In 1938, the structure received major renovation as the wood walls were replaced with brick. The lobby, which stood on the west side and whose walls were being held up by telephone poles, was torn down and replace with a new lobby that was added to the south side of the building. This construction also led to the renovation of the original steel beams and trusses and a concrete base was erected. More seating was added and lockers were installed in the basement. The total cost was $150,000.
Eveleth was home to hockey lovers and teams. The community incubated great hockey talent and has sent players to amateur, professional and Olympic teams. Eveleth youth found themselves skating across the world after skating down Eveleth streets and across the Hippodrome.
“For several years the Hershey Chocolate Corporation, of Hershey Penn., had a team of Eveleth Players,” states Gilbert P. Finnegan in an essay written with a typewriter in 1952. “At San Diego California, the hockey team that were champions of the Pacific Coast League from 1940 to 1943, were with the exception of one player, all Eveleth boys. The University of Illinois had at one time, a complete college team of Eveleth players.”
As the players continued to grow so too did the Hippodrome with updates. Chicken wire was wrapped around wooden posts to protect spectators from flying pucks. This was eventually replaced with Plexiglas. Numbered cards were hung on the wall to display game statistics but this was eventually replaced with an electronic scoreboard.
Before a Zamboni called the Hipp home, a 55-gallon barrel of water wheeled over the ice and equipped with valves was used to resurface the ice.
In 1950, concrete flooring and refrigeration brought artificial ice into the building — an improvement on the natural ice and refrigeration on which was earlier depended. Although, Mother Nature can always be depended on for cold, northern winters, artificial ice made the Hippodrome more comfortable for both players and spectators.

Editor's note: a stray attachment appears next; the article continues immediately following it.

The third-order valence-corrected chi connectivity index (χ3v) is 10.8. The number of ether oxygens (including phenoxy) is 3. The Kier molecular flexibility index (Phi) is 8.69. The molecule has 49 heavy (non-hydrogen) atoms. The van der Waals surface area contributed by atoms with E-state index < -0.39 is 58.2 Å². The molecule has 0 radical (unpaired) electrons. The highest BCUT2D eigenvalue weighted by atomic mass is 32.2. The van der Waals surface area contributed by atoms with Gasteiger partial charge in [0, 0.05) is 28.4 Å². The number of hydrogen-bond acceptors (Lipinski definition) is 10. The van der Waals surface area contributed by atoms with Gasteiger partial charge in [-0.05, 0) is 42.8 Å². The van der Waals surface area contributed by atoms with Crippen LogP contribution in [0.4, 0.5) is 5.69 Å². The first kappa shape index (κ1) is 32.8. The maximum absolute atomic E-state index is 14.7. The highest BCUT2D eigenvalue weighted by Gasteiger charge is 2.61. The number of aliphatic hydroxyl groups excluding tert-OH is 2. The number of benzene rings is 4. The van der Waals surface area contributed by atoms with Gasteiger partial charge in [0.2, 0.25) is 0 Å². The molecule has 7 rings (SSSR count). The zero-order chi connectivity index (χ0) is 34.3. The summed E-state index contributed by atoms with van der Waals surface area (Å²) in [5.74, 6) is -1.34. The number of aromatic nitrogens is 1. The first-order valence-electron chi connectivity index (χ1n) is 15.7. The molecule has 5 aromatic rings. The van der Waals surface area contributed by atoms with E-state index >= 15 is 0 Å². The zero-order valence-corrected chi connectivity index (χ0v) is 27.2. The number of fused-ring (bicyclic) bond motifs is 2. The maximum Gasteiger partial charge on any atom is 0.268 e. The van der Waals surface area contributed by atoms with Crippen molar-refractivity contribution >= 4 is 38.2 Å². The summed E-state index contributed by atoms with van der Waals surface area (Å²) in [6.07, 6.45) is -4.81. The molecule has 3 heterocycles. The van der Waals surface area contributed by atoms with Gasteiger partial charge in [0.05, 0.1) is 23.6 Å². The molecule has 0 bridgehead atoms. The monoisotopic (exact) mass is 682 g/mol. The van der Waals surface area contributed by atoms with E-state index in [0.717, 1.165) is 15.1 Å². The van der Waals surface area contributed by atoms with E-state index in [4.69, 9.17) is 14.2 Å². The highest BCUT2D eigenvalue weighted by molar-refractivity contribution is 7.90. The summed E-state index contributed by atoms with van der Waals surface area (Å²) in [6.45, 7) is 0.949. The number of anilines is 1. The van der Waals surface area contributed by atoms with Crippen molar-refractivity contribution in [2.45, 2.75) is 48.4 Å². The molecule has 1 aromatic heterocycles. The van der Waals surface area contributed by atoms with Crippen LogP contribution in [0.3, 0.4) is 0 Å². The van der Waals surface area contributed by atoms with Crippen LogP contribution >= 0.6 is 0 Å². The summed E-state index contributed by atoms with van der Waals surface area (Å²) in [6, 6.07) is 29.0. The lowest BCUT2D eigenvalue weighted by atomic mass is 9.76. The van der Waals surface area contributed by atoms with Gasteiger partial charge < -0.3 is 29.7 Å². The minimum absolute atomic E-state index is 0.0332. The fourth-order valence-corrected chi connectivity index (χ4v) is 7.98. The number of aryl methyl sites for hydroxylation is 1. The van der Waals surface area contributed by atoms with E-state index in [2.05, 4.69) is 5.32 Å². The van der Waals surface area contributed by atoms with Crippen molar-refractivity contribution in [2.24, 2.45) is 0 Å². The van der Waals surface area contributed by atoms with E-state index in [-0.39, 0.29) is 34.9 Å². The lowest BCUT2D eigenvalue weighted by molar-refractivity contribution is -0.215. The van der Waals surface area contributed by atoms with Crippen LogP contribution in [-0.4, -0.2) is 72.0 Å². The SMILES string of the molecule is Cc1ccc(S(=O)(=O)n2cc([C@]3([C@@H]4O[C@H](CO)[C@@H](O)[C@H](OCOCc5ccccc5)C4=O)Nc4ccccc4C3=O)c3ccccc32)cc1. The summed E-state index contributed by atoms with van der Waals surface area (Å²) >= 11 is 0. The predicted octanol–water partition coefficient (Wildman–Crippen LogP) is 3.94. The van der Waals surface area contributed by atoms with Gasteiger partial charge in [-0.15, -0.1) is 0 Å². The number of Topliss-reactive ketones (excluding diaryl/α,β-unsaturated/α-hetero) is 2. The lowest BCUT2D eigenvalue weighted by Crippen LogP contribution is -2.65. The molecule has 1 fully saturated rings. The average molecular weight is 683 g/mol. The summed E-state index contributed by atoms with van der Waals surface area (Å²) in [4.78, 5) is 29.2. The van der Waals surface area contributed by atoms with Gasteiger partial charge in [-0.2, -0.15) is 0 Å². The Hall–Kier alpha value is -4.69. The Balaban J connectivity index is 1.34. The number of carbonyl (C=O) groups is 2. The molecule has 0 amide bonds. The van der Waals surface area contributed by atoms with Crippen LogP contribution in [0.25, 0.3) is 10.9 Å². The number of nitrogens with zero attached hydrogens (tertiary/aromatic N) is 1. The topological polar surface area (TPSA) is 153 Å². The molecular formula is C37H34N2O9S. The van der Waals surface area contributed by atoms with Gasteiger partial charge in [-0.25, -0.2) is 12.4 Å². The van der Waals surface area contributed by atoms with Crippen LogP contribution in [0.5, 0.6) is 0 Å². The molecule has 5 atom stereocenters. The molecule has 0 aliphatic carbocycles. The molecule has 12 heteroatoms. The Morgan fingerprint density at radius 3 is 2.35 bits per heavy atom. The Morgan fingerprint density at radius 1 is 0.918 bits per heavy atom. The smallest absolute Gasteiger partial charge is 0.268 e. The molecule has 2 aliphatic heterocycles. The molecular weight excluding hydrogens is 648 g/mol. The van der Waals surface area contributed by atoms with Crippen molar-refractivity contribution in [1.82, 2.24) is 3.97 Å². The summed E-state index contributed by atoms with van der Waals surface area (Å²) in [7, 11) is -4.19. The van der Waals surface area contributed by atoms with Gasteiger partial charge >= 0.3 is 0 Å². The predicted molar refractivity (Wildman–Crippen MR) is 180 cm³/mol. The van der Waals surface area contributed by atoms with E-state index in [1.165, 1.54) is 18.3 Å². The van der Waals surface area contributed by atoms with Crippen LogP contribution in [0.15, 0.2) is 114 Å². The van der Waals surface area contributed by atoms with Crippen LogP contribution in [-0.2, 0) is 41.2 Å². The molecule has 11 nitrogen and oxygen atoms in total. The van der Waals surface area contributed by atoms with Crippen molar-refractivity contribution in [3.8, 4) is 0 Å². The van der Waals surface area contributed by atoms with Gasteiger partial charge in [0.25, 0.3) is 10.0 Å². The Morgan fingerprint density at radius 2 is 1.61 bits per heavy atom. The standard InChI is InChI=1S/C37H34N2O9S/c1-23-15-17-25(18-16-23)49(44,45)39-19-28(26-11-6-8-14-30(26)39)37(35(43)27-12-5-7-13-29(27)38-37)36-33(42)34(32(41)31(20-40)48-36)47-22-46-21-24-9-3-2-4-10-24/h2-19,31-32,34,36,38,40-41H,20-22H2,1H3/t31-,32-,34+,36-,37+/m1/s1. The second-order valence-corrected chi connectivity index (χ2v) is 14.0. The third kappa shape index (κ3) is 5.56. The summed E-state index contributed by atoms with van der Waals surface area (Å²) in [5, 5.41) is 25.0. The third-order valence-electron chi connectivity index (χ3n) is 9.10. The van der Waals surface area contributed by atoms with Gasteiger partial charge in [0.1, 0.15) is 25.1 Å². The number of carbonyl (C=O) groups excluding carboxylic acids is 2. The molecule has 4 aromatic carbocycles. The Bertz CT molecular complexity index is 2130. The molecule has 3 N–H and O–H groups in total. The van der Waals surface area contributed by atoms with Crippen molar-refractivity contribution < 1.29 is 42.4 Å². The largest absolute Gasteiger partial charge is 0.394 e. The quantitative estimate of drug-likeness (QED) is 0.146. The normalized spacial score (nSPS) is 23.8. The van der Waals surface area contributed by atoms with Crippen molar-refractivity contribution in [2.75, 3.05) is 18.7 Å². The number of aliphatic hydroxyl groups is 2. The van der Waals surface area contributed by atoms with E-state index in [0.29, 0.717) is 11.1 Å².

On Jan. 7, 1950, the first game on the new ice was played by the Eveleth Rangers and Duluth Teves.
Brought to the Iron Range as a mining executive with the Ogelby-Norton and Eveleth Taconite Companies, D. Kelley Campbell put forth the effort to open the United States Hockey Hall of Fame in Eveleth in 1973.
In the mid-1980s, Eveleth voters approved a general referendum for a bond issue for Hippodrome repairs by a margin of 83.25 percent. As a result, in 1985, several renovations were made to the deteriorating structure. The roof was blanketed with 4-inch-thick urethane insulation. The wood stove was upgraded to modern heating which recycled hot air from the ice plant compressor. A dehumidification system was installed to lower the moisture level inside the arena. Locker rooms were doubled in size. The lobby, canteen and bathrooms were remodeled.
The 1985 renovates cost about $800,000, according to 1986 article by Rejali quoting Coombe.
In 2002, more recent renovations added four locker rooms, two coach rooms and replaced the concrete boards with boards used in NHL rinks.
Jerry Zgoda, of the Star Tribune, published an article in 2004 about the history of the Hippodrome. Zgoda explains that immigrants came to the area for mining jobs and this created a mixture of residents and future hockey players.
“Their immigrant parents worked the mines that built Eveleth after an 1891 windstorm tore the land and revealed rich iron-ore deposits underneath. U.S. Steel bosses positioned a Finn next to a Slovenian, an Italian next to a Swede so they would work rather than talk, a tactic that in time produced a unique brand of gibberish that every Iron Ranger understood.”
In his typed essay, Finnegan said, “Some of the Twin Cities newspaper men asked the Eveleth boys what they considered the outstanding feature of their team. They told the newspaper men that it was the fact that they had a real AMERICAN team. The boys than explained that the members of that team and all Eveleth hockey teams, had boys of Finnish, Slovenian, Italian, Swedish, Irish, English, French and other nationalities on their teams.
Possibly Eveleth in its small way, through its ability to have people of all nationalities, creeds, divergent background and cultures, and have them live together in harmony, and work together as a team, has in some way accomplished the goal that is the cherished dream of mankind, and are in truth practicing what the United Nations is working to accomplish on a world basis.”
As both Zgoda and Finnegan point out, a variety of nationalities moved to the Iron Range to work as miners. After years and generations together, this group created their own culture, in Eveleth, it was a culture based on hockey. Through the years their families had worked together in the mines, their sons learned to work together on the ice- creating a successful sub-culture of their own.
Miners. Eveleth boys. Hockey boys. Iron Rangers.